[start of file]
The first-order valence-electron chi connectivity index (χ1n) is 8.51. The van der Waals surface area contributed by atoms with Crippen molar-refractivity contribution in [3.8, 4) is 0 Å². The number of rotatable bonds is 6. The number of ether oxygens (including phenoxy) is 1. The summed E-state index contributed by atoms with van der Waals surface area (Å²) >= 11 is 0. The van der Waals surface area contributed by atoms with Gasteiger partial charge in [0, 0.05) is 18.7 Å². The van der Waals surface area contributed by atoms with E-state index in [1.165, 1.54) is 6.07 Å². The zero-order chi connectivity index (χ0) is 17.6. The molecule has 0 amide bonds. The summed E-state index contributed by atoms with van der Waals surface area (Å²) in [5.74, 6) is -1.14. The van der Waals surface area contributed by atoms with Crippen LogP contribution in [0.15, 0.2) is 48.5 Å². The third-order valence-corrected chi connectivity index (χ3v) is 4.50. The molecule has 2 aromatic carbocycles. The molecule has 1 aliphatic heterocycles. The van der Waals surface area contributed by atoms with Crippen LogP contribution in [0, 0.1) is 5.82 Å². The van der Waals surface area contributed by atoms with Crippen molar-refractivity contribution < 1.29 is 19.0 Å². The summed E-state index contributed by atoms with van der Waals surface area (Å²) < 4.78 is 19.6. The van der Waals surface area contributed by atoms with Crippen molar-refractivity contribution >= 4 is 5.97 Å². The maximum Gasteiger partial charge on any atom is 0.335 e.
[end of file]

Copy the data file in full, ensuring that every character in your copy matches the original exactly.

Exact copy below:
The first-order valence-electron chi connectivity index (χ1n) is 8.51. The van der Waals surface area contributed by atoms with Crippen molar-refractivity contribution in [3.8, 4) is 0 Å². The number of rotatable bonds is 6. The number of ether oxygens (including phenoxy) is 1. The summed E-state index contributed by atoms with van der Waals surface area (Å²) >= 11 is 0. The van der Waals surface area contributed by atoms with Gasteiger partial charge in [0, 0.05) is 18.7 Å². The van der Waals surface area contributed by atoms with E-state index in [1.165, 1.54) is 6.07 Å². The zero-order chi connectivity index (χ0) is 17.6. The molecule has 0 amide bonds. The summed E-state index contributed by atoms with van der Waals surface area (Å²) in [5.74, 6) is -1.14. The van der Waals surface area contributed by atoms with Crippen LogP contribution in [0.15, 0.2) is 48.5 Å². The third-order valence-corrected chi connectivity index (χ3v) is 4.50. The molecule has 2 aromatic carbocycles. The molecule has 1 aliphatic heterocycles. The van der Waals surface area contributed by atoms with Crippen LogP contribution in [0, 0.1) is 5.82 Å². The van der Waals surface area contributed by atoms with Crippen molar-refractivity contribution < 1.29 is 19.0 Å². The summed E-state index contributed by atoms with van der Waals surface area (Å²) < 4.78 is 19.6. The van der Waals surface area contributed by atoms with Crippen molar-refractivity contribution >= 4 is 5.97 Å². The maximum Gasteiger partial charge on any atom is 0.335 e.